With the inherent flexibility and longer-term perspective I’ve mentioned, family investors are able to customize solutions to the specific challenges facing founder-led and family-owned businesses. As one example, today we are seeing discrepancies between how businesses might view their prospects and how potential investors might underwrite those same forecasts. In a market where sellers and buyers may not agree on valuation, having the flexibility to provide structured minority capital allows family investors to bridge value discrepancies. Also, the new transaction debt market is anything but robust today as lenders focus on their existing credits and they too take a conservative cut at business projections. As a result, much of the traditionally structured majority ownership capital is on the sidelines with few new control deals getting done, leaving potentially attractive investment opportunities to family investors using minority capital structures. Family investors can look beyond the turmoil of today’s market and not worry about having to generate the immediate/consistent growth traditionally structured funds might need to satisfy their requirement for a nearer term exit from their investment.
How has Pritzker Private Capital approached this crisis?
We have a long-held belief that we build better, more competitive businesses because we intertwine our investing and operating expertise in all that we do. Throughout this crisis, our sizable investing and operating teams have worked seamlessly and tirelessly in support of our company employees and our companies. In addition, we have invested only where we have deep expertise and understanding, and have tried to avoid companies with significant uncontrollable or unfamiliar risk. Our efforts have been further reinforced with the formation of Pritzker Advisory Board which includes eight senior executives with deep, relevant operating expertise to bolster our internal bench of talented operating executives. As a result, we are fortunate that our employees, management teams and companies are performing well during this crisis. In turn, we are very interested in investing in and working with new businesses who value our differentiated, family capital and seek a partner who can bring a flexible structure, shared values and a longer-term perspective.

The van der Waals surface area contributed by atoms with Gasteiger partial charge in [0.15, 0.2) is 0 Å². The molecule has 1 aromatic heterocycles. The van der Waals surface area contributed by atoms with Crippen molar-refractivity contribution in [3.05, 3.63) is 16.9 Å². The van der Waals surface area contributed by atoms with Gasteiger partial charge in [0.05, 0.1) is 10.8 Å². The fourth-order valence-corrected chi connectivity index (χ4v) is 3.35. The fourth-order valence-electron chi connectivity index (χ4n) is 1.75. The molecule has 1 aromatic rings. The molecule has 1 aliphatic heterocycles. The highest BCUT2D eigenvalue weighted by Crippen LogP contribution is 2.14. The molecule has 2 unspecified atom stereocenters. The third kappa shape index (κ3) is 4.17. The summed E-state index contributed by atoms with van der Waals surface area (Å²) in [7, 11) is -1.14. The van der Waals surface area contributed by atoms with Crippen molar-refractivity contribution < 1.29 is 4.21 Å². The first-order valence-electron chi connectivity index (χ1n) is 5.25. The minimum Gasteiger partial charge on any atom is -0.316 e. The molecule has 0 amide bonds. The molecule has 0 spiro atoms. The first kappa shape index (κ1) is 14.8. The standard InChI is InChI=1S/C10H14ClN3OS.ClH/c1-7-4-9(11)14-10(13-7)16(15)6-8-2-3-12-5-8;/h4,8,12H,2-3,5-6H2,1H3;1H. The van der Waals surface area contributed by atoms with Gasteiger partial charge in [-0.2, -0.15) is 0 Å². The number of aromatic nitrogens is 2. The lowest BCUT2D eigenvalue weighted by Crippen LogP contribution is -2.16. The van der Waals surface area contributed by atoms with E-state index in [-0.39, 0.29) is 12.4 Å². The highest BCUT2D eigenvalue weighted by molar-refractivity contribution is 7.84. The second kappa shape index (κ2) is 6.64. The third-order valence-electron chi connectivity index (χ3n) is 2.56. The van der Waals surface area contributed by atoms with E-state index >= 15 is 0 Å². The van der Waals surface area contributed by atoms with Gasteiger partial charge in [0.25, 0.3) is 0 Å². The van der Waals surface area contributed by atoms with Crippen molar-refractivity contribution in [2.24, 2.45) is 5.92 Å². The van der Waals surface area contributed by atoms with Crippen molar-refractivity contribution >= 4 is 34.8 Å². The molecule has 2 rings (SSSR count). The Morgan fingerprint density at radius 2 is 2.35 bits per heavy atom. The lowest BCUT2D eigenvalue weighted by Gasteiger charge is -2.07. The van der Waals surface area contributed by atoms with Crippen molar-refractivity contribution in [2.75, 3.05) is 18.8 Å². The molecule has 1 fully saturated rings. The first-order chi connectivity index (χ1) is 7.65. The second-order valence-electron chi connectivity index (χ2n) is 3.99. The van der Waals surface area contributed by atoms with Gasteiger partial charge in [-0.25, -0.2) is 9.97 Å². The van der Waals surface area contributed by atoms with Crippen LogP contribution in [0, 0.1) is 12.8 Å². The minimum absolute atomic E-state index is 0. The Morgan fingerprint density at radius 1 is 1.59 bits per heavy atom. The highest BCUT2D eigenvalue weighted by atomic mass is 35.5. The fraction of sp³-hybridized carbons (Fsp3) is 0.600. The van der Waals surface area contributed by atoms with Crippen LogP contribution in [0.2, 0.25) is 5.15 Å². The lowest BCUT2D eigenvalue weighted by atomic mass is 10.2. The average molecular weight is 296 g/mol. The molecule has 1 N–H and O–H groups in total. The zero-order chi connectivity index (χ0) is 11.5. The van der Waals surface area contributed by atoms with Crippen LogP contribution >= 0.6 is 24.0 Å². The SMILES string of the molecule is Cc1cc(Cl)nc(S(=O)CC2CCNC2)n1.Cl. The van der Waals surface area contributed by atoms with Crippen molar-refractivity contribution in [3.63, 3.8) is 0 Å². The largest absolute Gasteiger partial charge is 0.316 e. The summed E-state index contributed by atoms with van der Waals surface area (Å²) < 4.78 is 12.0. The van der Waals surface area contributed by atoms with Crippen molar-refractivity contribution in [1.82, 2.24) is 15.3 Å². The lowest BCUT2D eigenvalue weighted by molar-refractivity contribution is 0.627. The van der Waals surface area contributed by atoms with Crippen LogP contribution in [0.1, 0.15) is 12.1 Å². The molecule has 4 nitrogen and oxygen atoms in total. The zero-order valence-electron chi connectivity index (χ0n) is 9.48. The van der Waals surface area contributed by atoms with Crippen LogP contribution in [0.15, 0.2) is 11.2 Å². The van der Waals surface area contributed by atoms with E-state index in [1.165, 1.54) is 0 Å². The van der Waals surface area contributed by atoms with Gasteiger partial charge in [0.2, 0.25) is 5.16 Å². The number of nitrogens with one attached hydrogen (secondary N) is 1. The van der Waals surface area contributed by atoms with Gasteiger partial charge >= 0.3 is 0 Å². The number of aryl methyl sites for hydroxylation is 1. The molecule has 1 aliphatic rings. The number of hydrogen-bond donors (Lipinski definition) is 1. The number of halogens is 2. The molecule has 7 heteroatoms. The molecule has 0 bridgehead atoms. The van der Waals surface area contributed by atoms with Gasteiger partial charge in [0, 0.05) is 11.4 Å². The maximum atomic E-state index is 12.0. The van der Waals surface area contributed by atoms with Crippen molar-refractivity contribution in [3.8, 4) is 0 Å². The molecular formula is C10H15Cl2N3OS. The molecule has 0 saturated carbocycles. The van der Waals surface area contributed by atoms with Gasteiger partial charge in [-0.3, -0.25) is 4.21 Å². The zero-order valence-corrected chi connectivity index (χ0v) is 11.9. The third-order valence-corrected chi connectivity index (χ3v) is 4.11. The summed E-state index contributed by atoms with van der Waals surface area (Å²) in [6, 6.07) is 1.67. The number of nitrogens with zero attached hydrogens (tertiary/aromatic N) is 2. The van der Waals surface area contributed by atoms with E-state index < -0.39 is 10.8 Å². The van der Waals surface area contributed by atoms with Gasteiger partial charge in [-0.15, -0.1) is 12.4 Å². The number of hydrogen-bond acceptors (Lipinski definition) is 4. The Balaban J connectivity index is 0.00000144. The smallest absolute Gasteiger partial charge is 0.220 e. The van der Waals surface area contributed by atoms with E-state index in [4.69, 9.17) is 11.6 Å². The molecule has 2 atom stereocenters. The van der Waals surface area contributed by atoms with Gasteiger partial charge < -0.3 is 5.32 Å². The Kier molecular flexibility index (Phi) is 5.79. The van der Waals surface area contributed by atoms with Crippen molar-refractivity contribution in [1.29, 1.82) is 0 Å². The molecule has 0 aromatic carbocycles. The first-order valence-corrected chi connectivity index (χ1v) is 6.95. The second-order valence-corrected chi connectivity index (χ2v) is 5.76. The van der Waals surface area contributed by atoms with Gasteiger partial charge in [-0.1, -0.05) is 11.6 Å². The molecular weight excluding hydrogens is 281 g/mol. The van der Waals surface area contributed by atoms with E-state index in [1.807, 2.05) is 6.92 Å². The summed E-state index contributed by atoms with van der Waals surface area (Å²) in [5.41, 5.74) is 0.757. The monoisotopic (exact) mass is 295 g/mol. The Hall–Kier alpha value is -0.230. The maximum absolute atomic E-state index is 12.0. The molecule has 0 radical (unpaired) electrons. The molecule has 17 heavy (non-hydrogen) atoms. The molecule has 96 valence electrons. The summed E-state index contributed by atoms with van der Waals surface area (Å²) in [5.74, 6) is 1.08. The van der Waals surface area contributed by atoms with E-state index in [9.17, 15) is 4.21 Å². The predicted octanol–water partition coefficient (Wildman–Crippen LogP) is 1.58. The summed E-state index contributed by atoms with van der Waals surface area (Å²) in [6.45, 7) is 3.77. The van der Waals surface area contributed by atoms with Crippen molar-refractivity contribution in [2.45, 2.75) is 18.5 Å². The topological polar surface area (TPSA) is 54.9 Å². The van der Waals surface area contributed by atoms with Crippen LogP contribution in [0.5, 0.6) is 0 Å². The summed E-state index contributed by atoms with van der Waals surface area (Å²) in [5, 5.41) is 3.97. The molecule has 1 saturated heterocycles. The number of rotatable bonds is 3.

What is your view of how, ideally, you would like to see the investments you make in the near future pan out in the long term?
We seek to invest in “franchise” businesses which are looking for a partner and capital to help them execute their strategies for the long term. Today we are in discussions with family/founder business that fit into one of three categories. First, there are the families who have their entire net worth tied up in their business and the current crisis has opened their eyes to the potential benefit to having a partner who can help them diversify and manage their risk. Second, we are in discussions with businesses who want a partner to help them take advantage of the opportunities they see to build their businesses during these changing times. Finally, in all market conditions and including in challenging ones, we see sellers who need to find liquidity for a junior partner, one of the branches of the family or a traditionally structured equity partner. Importantly, we are not turnaround investors. We view ourselves as business builders helping take good businesses to the next level in partnership with their management teams and other families.